You're comparing apples and oranges and drawing conclusions from it. It is very likely (probable I'd estimate) that most of the differences you hear are due to different mixes and not the encoding. Different mixes are the true source for many differences claimed to be due to codec/encoding. LOTR EE is almost certainly a different mix than LOTR (the video is better, the movie is longer, it's on 2 DVDs, etc).

This is a big problem IMO with the praise given to the "superior" format, quite often the comparison isn't between the same mix, and if they are from the same mix, the differences dry up (greatly, if not entirely).

Quote:
Overall, I take it from my experiences that DVD sound is pretty darn compressed, pretty darn limited in range, and just pretty darn crappy compared to what's theoretically possible. By theoretically possible, I mean I hear considerably more bass extension in theaters on things like LOTR (all the deep bass on FOTR in the mines scene) and even films without showcase high tech sound tracks like last year's German film Downfall (shell explosions were VERY deep in theater) than I'm achieving at home. Clearly, some of this is going to be differences in sound system, but I'm thinking that a serious, detectable chunk of the difference is compression/space limitations on DVD and I will be getting some (perhaps a lot) of these losses back on HD audio.
I'm guessing acoustic problems in your threater. And again, you're not comparing the same mix, the theater almost certainly uses a different mix than the DVD.

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post #25 of 40 Old 02-07-2006, 02:43 PM
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Quote:
Originally Posted by gonzalc3
The difference will be similar to the one given by a regular CD and a DVD-audio. If you
can hear that difference, thats probably what you will get.
That will be the only difference.

All this talk about lower lows or more dynamics in the theater when compared to the home DVD version is misunderstood. Compressed audio is very capable of full frequency and dynamic range that is as capable as uncompressed audio formats such as pro-analog, DVD-Audio and SACD.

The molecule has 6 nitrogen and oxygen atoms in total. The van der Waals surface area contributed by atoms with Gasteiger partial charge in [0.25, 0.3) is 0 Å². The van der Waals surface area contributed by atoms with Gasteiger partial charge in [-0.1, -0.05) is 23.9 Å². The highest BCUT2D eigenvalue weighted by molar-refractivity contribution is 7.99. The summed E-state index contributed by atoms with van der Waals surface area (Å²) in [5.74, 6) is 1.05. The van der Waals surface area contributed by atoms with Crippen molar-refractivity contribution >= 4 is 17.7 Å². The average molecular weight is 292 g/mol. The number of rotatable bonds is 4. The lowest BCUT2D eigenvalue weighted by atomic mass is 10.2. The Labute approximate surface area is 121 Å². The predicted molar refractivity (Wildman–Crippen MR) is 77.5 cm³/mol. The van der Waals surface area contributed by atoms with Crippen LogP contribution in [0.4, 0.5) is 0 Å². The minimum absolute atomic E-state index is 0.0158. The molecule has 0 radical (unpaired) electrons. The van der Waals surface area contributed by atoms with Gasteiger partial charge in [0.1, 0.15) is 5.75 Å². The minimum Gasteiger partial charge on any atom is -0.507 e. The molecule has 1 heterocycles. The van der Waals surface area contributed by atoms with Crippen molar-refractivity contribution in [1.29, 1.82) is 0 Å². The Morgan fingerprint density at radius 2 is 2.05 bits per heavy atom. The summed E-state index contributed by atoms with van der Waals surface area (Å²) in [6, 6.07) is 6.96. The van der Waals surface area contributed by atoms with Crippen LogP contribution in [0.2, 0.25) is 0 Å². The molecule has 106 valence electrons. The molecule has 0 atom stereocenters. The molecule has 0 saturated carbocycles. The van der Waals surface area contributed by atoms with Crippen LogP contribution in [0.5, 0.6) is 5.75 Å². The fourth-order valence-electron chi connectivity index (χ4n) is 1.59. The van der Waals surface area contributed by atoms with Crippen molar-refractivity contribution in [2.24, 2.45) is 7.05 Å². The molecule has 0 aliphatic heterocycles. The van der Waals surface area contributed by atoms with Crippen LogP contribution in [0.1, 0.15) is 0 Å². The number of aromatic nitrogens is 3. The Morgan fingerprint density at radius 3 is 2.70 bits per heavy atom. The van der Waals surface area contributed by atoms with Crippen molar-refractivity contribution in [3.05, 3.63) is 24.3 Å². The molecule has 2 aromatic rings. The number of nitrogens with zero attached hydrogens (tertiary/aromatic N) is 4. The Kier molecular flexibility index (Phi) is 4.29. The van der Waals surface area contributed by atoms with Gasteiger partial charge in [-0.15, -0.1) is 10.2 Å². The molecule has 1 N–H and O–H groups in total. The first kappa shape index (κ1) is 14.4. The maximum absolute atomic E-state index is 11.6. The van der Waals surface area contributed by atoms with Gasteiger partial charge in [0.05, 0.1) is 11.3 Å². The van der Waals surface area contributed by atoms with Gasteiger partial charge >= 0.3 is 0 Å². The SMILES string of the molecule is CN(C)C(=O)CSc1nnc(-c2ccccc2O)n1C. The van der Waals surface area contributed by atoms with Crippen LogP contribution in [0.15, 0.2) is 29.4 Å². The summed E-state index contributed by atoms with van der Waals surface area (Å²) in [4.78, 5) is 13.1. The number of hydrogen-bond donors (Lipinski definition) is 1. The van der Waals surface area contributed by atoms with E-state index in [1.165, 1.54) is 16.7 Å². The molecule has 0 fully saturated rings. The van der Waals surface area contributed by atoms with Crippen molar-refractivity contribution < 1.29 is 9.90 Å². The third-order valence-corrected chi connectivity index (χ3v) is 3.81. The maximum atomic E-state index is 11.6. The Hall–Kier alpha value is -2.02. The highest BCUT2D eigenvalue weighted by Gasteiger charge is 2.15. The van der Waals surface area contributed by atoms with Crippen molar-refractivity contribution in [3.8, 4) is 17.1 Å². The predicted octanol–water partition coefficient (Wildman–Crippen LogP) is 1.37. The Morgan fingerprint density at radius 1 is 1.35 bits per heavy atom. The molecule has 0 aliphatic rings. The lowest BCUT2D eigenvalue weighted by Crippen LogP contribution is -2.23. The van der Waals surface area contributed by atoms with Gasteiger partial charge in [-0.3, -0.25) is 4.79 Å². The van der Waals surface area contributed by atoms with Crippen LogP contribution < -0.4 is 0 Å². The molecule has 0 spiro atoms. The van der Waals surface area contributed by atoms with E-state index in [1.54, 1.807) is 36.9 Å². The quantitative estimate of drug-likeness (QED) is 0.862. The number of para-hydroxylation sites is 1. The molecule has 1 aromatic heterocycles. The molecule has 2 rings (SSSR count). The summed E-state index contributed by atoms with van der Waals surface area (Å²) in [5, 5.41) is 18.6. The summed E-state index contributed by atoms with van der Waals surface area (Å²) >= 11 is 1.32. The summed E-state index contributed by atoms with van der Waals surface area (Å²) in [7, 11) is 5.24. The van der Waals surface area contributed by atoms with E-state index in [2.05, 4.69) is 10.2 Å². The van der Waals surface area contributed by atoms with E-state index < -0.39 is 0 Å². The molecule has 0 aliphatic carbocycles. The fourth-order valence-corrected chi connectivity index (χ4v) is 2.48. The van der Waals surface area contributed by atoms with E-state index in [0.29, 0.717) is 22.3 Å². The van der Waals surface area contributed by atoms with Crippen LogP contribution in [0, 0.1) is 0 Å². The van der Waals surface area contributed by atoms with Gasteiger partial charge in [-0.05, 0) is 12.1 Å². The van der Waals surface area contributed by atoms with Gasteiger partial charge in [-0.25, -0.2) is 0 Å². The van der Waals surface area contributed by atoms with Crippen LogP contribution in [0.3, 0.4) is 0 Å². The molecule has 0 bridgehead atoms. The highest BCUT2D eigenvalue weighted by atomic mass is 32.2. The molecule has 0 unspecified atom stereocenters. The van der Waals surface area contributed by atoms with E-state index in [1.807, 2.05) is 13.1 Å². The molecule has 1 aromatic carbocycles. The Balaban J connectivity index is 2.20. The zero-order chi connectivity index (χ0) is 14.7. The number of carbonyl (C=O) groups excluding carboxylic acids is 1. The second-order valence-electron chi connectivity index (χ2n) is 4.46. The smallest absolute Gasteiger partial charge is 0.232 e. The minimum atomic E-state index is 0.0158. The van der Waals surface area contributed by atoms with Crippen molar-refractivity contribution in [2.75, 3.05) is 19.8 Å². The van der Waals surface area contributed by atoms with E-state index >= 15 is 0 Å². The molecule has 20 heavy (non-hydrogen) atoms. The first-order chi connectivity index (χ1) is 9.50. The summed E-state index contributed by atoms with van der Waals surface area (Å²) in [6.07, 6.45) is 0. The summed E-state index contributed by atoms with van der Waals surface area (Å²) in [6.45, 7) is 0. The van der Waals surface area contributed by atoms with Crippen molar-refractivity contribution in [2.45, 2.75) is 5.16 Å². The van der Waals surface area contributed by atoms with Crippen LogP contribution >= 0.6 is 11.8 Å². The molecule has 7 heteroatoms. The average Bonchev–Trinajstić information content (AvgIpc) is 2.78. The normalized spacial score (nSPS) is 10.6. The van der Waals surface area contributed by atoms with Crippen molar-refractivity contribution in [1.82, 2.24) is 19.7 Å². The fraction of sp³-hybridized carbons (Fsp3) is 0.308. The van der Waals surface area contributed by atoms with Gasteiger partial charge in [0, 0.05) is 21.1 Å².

Many home video versions of movies are remixed for the "average" consumer that have average audio systems. That means home systems that are not capable of well extended bass or capable of delivering super wide dynamic range could be damaged by these types of very dynamic soundtracks. Not to mention the audio limiters built into DVD players that many of these consumers don't even know what that's about and even more, systems that are not set up properly at home does effects the sound.

Even for the ones that have the nice systems, know what they are doing and take advantage of turning off the dynamic limiter in their DVD player and sometimes the ones built into their receiver or pre-amps etc, the sound mix may or may not be the same as what was played in the theater.

Take for example the Jurassic Park movie that was released on LaserDisc and then onto DVD. The bass of the footsteps was far less powerful on the DVD version than on the Laserdisc. It had nothing to do with how compressed or the bitrate that was used for the audio, it had to do with how it was mixed for the home consumer.

There may be less and less of this going on today, however it still holds true that the new uncompressed audio formats will be just a little bit more of a step up when comparing regular CD and the new audio formats such as DVD-Audio and SACD.

The big difference will be in the amount of detail of the sound that one will hear. For example, kind of like looking at two pictures of one image taken with different resolutions. One with a 3meg camera and another taken with a 16meg camera. Whites are still white and blacks are still black. On the higher meg camera, there's less noise and more image information that can be seen.

Movies must be OAR, sports and movies must also have 5.1 audio, No EE or NO SALE!
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post #26 of 40 Old 02-07-2006, 03:23 PM
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Hmm, interesting responses, thanks all. I appreciate that there may be other things going on here. I'm particularly interested in concepts like dynamic limiters in DVD players or receivers, etc, about which I have not heard anything in the general AV magazines. My question is, where can one read up on some more thorough treatments of digital sound? I've found most of the good stuff focuses on digital imaging, not sound.

My research on sound suggests that concepts like "hurting the sound system" because of excessive dynamic range encoded on the sound track are wives tales, so I remain a skeptic here all around. I hear lots of differences as described above, and I understand there are many links in the chain. I do find it VERY hard to believe that cinema sound tracks run at lower bit rates than DVD - can we get some authoritative support to back up these claims?
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post #27 of 40 Old 02-07-2006, 04:33 PM
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Quote:
Originally Posted by Steve_in_L.A.